An independent candidate stressing New Jersey's economic woes is attracting surprising voter support in the governor's race, which features an unpopular Democratic incumbent and a Republican challenger with ties to former President George W. Bush.

The independent, Chris Daggett, is a former federal environmental official who is not expected to win Tuesday's election for governor in New Jersey, which backed President Barack Obama in 2008, but he could affect who does.

Daggett said at a campaign appearance this week he has found unhappy voters across New Jersey, the nation's most densely populated state.

It's a lousy economy. It's a stimulus package that hasn't stimulated. It is jobs that are lost. It is homes foreclosed, Daggett told Reuters. It's all added up to this anger that is really widespread and, I think, national in scope.

Governor Jon Corzine, a former Goldman Sachs chief executive, is running for a second term and only last week pulled ahead in polls against Republican Chris Christie, a former U.S. Attorney appointed by Bush.

In his third campaign visit to New Jersey on Corzine's behalf, Obama talked on Sunday about the importance of creating more jobs as the U.S. economy begins to turn around.

He told a crowd of about 5,000 people in Camden that Corzine was not going to rest until not only is Wall Street doing well, but Main Street is doing well, and businesses are hiring again.

We are two days away ... from making sure that New Jersey has the kind of quality leadership it deserves, Obama said.

He sought to defend Corzine's record by telling the crowd that Bush and his Republican allies in Congress were to blame for the nationwide recession.

LOCAL ISSUES

Listening to Jon's opponent, you would think that New Jersey was the only state that's having a tough time right now, Obama said. He doesn't seem to mention that we're coming out of the worst financial crisis since the Great Depression. And guess what, that crisis didn't start under Jon's watch.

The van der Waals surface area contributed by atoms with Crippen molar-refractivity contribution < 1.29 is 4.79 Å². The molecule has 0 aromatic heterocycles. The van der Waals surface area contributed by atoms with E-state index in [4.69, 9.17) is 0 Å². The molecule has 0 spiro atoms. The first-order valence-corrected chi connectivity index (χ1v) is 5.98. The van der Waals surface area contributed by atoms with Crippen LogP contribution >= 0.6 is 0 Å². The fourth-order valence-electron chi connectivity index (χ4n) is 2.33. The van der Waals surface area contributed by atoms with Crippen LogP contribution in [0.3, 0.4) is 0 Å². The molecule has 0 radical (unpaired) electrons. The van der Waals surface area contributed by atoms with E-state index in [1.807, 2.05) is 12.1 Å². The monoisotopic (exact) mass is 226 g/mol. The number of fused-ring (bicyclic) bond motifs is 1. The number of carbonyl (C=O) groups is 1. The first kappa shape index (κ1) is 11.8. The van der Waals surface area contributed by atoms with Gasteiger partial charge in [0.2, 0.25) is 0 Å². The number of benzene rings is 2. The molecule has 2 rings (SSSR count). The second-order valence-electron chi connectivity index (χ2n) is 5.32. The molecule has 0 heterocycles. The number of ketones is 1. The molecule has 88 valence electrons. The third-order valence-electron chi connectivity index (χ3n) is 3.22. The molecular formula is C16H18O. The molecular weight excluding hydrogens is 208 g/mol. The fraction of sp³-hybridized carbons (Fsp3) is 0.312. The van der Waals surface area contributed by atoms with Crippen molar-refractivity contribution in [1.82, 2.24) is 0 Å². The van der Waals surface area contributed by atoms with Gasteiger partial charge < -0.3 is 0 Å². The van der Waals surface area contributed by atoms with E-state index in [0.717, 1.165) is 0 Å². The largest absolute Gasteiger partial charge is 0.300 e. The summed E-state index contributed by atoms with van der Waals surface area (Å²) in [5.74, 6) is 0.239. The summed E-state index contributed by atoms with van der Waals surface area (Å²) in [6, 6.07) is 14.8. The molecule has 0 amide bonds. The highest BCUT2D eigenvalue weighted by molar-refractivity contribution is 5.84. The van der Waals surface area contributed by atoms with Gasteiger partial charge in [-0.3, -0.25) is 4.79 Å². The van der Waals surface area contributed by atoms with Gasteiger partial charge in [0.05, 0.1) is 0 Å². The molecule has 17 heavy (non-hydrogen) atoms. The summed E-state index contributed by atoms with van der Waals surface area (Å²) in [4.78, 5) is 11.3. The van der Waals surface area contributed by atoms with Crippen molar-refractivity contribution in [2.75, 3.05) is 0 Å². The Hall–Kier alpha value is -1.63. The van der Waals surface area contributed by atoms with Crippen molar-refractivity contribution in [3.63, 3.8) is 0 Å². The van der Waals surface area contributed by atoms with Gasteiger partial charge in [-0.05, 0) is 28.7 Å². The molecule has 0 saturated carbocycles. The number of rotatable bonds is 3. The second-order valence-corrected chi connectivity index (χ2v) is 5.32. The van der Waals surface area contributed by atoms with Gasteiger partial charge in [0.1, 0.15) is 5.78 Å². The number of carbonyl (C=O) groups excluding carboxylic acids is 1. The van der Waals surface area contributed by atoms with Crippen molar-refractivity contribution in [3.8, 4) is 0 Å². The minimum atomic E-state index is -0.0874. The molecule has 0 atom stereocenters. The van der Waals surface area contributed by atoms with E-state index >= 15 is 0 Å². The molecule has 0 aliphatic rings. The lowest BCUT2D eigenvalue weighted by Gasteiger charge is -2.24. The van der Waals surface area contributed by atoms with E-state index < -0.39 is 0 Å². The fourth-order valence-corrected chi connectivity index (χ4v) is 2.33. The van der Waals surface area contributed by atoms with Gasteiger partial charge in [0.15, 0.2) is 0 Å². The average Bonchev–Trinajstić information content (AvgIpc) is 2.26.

A Monmouth University/Gannett poll showed Christie edging out Corzine, 43 percent to 42 percent, while Doggett's support dwindled to 8 percent.

Even though Daggett's support appeared to have declined since he polled a high of 20 percent, it is seen as draining votes mainly from the Republican side.

As an independent, Daggett doesn't have some of the baggage that being a Democrat or being a Republican has, said Joseph Marbach, a political science professor and dean of New Jersey's Seton Hall University.

On the national level you have sharp and divided partisanship, particularly over stimulus issues or healthcare issues and now foreign affairs, he said. Daggett represents a change from that.

Independents seldom poll as well as Daggett has, said Douglas Muzzio, a public affairs professor at Baruch College in New York. He's tapped into some anger, some fear, some distrust, but overall a dissatisfaction with the incumbent and his Republican challenger.

A Quinnipiac University poll of likely voters from Oct. 20-26 showed Corzine leading Christie at 43 to 38 percent, with Daggett at 13 percent. The poll of 1,267 likely voters had a margin of error of 2.8 percentage points.

The negative campaign has seen candidates trading barbs. In one ad, Corzine even poked fun at Christie's weight.

What the race is not, however, is a referendum on the Obama administration, observers said.

Instead it is centered on local issues, namely property taxes, and on Corzine's record, none of which reflects what Obama is doing on the national stage, they said.

There is only one issue in New Jersey, and has been for years, and that is real estate taxes, said Maurice Carroll, a pollster at Quinnipiac University. This is not a referendum on Obama.